The dawn of a new era: an old way of life is about to die out after a violent and unwelcome explosion in the world. I’m talking, of course, about the unstoppable force of CG wiping out traditional forms of animation like a meteor crashing to earth. This is also the plot of Dinosaur, Disney’s underwhelming venture into the world of CG animation. Gone is the hand drawn beauty of their finest work, in comes blocky, glossy character design and the slight sense of soullessness behind the dead eyes. Admittedly, Dinosaur is a hybrid of CG animation and real locations, so a lot of it looks very pretty, but it heralds a new age and the passing of an old way, that is thoroughly unsavoury.
Before you all shout ‘PIXAR’ at me, I’m aware that there are several good computer animated films out there. I love How To Train Your Dragon, Cloudy With A Chance of Meatballs, Brave, the Toy Story Trilogy and a few other Pixars. I’m even a fan of lesser loved CG animations like Surf’s Up and Rise of the Guardians. The medium doesn’t mean the film is going to be either bad or good. But it’s just not the same, and I couldn’t quite tell you why. I think part of it is that I’m yet to see a CG film that captures wonder or heart in quite the same way as the arguably more escapist traditional animation. There’s almost a sense that you are watching a series of codes instead of a work of art; it feels cold, in spite of incredible advances in technology allowing for some truly breathtaking sights – I’m thinking fantastical scottish landscapes in Brave, the flying sequences in Dragons – it feels more calculated than imagined.
This feels unfair to the many people that put a lot of work and creativity into making a computer animated film, but I’m just trying to explain why it doesn’t work quite as well for me. Animation, to me, is about transporting you to a totally different time and place – animation can explain whatever the mind can conceive. Arguably CG makes that more possible, able to create places with astonishing realism, but it loses some of the charm and heart that takes it there in the first place. I think I resent it more because it gradually led to the end of traditional animation at Disney, and I think the studio lost a vital part of its heritage and culture in doing so. Progress is not always the best option, particularly if it means discarding a valuable history and entire art form. It doesn’t help that Disney are yet to make a computer animated film that can sit alongside the best the studio have created using traditional animation. Tangled is decent, but I’ll come to that in December.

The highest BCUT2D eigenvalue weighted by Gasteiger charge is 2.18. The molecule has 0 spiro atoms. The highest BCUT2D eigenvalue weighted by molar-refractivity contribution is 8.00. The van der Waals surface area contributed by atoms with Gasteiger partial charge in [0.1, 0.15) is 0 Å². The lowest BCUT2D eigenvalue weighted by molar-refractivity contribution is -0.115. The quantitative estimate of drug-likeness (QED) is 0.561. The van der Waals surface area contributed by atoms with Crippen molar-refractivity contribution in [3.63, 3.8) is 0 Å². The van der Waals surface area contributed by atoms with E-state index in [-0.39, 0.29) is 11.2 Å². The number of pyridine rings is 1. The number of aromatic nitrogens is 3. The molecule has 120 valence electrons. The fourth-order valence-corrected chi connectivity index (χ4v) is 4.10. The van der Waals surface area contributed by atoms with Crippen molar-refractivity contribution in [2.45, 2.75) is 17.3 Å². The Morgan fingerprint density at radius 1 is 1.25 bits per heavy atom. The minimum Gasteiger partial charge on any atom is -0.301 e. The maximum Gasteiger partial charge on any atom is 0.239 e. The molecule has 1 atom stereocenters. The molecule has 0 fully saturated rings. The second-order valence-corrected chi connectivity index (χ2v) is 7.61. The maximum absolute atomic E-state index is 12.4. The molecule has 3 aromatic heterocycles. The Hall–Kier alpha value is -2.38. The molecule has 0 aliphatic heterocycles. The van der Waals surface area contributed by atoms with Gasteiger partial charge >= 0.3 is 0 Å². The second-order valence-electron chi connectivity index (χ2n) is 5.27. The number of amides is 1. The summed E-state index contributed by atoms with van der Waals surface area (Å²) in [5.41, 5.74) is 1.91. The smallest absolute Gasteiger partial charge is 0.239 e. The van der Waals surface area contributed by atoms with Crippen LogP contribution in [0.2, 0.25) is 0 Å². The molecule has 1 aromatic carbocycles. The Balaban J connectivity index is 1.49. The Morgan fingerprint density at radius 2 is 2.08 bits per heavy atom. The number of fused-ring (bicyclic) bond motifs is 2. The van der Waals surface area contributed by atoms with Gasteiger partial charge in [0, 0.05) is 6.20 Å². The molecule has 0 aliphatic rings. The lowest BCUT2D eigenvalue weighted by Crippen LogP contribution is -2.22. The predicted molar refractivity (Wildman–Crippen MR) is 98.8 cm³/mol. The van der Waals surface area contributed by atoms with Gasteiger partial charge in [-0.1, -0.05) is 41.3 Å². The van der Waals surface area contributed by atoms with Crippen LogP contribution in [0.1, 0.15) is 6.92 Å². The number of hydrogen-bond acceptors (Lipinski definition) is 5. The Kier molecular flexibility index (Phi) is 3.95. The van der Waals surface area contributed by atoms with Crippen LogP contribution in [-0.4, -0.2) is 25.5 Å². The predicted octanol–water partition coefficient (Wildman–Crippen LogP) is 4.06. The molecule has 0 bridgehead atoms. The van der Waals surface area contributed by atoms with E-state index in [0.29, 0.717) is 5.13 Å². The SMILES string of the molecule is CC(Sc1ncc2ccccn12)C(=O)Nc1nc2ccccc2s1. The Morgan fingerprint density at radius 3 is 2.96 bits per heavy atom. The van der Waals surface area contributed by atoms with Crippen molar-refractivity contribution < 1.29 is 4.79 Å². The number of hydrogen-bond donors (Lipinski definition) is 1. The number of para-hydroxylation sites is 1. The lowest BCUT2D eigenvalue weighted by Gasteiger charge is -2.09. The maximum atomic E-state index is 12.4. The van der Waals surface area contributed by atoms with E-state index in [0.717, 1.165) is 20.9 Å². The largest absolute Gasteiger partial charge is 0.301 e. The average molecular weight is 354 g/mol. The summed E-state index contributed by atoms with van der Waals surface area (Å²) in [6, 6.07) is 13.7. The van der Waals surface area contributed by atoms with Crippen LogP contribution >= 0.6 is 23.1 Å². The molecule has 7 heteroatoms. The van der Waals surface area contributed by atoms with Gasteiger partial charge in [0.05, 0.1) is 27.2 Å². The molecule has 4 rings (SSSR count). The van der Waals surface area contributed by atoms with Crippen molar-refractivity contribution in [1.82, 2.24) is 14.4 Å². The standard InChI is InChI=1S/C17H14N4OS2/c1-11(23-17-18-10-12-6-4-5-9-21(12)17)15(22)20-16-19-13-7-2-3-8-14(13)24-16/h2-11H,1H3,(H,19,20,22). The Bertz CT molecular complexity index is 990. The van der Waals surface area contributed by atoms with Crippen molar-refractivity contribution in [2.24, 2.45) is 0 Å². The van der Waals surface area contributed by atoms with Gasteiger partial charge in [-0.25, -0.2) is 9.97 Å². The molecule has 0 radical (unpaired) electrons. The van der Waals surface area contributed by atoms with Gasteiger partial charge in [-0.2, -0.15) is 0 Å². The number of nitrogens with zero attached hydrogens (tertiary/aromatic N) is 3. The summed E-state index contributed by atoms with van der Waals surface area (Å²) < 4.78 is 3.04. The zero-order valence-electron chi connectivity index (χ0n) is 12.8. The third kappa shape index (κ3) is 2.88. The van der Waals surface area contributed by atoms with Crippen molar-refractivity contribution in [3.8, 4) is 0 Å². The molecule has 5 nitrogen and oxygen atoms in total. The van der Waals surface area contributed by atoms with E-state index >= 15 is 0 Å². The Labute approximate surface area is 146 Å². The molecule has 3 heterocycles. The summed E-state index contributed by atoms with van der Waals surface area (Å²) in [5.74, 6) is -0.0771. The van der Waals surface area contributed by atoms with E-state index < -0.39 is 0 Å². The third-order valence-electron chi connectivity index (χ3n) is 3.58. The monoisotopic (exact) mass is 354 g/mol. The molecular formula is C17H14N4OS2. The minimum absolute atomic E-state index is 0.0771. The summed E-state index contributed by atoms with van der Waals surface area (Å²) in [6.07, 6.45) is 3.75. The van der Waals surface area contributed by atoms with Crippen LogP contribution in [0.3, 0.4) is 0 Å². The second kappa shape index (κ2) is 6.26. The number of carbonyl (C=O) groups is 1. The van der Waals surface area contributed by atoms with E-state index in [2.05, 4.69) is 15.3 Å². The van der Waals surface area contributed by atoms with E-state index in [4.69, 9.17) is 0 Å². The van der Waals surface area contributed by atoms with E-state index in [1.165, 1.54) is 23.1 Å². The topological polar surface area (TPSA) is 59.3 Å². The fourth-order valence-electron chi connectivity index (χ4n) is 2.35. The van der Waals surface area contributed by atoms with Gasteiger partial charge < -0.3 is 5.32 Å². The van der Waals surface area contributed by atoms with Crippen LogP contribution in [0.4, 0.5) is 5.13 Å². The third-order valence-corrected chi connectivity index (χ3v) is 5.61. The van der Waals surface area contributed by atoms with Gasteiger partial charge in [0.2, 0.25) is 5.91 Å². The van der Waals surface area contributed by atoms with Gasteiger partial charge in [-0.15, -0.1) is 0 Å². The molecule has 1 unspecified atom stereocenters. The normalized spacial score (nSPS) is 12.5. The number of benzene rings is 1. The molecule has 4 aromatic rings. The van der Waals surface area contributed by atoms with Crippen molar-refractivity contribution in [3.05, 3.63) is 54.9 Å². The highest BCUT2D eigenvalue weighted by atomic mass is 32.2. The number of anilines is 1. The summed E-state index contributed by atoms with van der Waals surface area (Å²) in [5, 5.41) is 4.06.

Anyway, this is all beside the point because the medium is irrelevant if the story is boring and boooooy is the story boring for Dinosaur. The problem is that the dinosaurs speak, and when they do they say very little of interest. The dinosaurs get wiped out by an asteroid crash landing on earth, and one iguanodon saves his family of monkeys and takes them, along with a herd of other generic dinosaurs that all look the same, to a paradisical land of green grass and fresh water. Along the way he teaches leadership through compassion, argues with another dinosaur who teaches survival of the fittest, and falls in love with another iguanodon. There is not one single element of the plot that is surprising and not one character that is interesting. Even the choice of dinosaur is boring – why choose iguanodon when your main character could be a triceratops?
I’ll make one concession for both Dinosaur and CG animation: it has the capacity for the spectacular. The villainous not-T-Rexes that chase the herd are properly menacing, and a showdown in the rain captures almost Jurassic Park like tension. These moments are few and far between, however. If I’ve used an article about Dinosaur as a bandwagon for my opinions on CG animation that’s because the film itself isn’t really worthy of much discussion, which says all you need to know about it.